But, lest we forget, the passage immediately before, reminds us that this was not a bucolic scene. Judas reclines at the same table as the rest of Jesus' band of friends. John's gospel explicitly states that Jesus knows who it is that will give him up to death. But, John frames this problem in a cosmic way. John says that the devil enters Judas Iscariot. And as the whole scenario plays out, Jesus remains in charge even in the face of evil. It’s almost as if he is winking at Judas while the rest of the disciples remain ignorant of the chain of events that are about to occur. Judas is the one who will betray Jesus. And yet, Jesus is the one who is in control and who initiates his own death. Judas goes out into the darkness of the night, just as Jesus prepares to be that light that shines in the darkness.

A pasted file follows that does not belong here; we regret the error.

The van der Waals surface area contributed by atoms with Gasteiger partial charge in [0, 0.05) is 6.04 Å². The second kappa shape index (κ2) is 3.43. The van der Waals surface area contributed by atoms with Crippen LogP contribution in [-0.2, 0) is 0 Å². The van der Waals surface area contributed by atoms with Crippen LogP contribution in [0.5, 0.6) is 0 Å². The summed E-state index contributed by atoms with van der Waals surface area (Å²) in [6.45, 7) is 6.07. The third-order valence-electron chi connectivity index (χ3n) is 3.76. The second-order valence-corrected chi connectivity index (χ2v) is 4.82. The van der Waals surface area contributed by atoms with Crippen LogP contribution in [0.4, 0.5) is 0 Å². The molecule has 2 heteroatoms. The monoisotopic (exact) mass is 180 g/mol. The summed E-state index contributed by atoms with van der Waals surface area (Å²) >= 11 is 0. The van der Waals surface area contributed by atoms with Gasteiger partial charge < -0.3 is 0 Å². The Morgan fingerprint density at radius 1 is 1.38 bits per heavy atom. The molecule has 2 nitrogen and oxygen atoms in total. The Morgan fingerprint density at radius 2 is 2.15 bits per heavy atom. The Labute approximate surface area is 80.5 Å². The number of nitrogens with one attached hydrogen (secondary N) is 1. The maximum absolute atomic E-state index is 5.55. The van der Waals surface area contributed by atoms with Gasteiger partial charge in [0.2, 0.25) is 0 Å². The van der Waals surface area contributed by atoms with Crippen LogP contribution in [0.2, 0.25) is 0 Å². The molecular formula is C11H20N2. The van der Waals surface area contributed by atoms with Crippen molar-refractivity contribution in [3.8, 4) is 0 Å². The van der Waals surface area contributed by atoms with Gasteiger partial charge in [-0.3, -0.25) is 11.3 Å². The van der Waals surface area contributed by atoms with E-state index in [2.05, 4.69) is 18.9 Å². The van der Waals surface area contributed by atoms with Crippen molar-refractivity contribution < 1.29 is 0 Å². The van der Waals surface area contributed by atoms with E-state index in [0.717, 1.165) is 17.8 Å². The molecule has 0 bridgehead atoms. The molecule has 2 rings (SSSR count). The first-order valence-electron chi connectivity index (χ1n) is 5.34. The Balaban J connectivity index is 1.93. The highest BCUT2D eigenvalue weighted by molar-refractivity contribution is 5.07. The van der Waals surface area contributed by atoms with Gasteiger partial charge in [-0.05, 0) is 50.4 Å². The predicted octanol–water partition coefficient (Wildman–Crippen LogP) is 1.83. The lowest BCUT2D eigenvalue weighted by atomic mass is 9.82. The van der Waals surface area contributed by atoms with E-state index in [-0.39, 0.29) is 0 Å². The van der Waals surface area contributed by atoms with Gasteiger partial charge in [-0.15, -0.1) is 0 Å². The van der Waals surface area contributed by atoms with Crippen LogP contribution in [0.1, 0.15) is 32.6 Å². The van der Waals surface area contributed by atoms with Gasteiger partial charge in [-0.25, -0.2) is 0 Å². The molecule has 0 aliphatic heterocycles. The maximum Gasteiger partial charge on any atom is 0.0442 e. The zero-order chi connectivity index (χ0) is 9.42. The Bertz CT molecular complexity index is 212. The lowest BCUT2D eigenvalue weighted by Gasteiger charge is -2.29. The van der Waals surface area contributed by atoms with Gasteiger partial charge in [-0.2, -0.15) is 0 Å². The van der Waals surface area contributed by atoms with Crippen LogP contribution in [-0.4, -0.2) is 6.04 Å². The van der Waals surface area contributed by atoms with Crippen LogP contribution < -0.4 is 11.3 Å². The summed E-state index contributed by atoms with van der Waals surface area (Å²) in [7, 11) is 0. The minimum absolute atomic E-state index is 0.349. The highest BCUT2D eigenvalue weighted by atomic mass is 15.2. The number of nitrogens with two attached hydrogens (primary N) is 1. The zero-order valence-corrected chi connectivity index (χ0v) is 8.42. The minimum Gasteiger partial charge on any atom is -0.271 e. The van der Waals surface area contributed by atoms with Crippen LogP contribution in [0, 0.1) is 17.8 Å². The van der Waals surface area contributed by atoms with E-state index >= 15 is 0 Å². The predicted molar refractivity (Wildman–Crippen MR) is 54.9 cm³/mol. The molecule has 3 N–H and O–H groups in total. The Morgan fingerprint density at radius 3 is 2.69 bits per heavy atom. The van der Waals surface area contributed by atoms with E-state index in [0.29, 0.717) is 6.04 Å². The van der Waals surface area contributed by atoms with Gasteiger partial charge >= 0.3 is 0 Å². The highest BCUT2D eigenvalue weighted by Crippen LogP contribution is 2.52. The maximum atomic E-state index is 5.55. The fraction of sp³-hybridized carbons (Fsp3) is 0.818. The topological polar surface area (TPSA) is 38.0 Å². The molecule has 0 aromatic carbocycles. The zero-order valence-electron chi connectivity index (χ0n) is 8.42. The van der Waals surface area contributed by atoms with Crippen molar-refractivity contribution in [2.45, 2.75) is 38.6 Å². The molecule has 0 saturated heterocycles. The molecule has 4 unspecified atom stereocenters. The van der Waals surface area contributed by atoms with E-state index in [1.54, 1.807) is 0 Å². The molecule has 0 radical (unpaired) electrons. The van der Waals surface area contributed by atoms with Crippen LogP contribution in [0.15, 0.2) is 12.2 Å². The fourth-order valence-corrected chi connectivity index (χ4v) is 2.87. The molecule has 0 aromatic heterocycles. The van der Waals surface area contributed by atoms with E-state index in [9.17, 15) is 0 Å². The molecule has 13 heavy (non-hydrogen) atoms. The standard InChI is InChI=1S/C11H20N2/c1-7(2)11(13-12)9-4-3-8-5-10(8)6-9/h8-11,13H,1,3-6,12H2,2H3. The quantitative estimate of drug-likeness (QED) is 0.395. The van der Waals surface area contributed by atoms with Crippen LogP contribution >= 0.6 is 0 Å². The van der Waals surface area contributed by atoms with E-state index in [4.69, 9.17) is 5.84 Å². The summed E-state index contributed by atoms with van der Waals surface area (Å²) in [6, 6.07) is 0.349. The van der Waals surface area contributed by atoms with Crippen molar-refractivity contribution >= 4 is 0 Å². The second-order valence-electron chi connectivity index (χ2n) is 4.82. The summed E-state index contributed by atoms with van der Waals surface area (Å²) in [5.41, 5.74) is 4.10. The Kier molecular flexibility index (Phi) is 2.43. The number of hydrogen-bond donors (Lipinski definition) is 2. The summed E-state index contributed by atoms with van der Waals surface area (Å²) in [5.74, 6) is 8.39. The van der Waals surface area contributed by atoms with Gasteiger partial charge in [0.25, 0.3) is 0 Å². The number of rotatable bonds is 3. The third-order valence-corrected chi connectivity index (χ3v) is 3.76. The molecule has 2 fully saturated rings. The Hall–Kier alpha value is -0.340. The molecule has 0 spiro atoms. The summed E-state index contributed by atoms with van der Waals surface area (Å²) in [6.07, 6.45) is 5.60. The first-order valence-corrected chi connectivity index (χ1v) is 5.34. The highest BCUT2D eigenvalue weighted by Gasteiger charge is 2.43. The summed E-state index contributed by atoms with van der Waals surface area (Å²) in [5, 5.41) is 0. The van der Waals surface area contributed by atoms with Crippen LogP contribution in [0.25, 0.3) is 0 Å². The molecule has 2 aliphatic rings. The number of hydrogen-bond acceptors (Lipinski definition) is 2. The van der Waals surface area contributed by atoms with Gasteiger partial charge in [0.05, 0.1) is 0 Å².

All of the sudden, a seemingly simple command becomes more complex. After all, we must consider that Jesus chooses love in light of betrayal. After all, Jesus loves in light of the darkness of the hour. After all, Jesus loves regardless of others’ inability to behave the way Jesus might have liked them to. So, it comes as no surprise to me, that we might find this "new" commandment a little more difficult than earlier advertised. While in the tumultuous 60’s, civil disobedience took great courage and acts of selfless devotion, and in some cases made martyrs out of people faithful to the cause, the command to love one another, as framed by Jesus that very night, was delivered in the context of confusion. Confusion over who was good, who was bad, who loved Jesus, who was going to follow him after his death, and other questions ad infinitum. The good guys and the bad guys had not been properly identified...As King reminds us, “We will have to repent in this generation not merely for the hateful words and actions of the bad people but for the appalling silence of the good people.”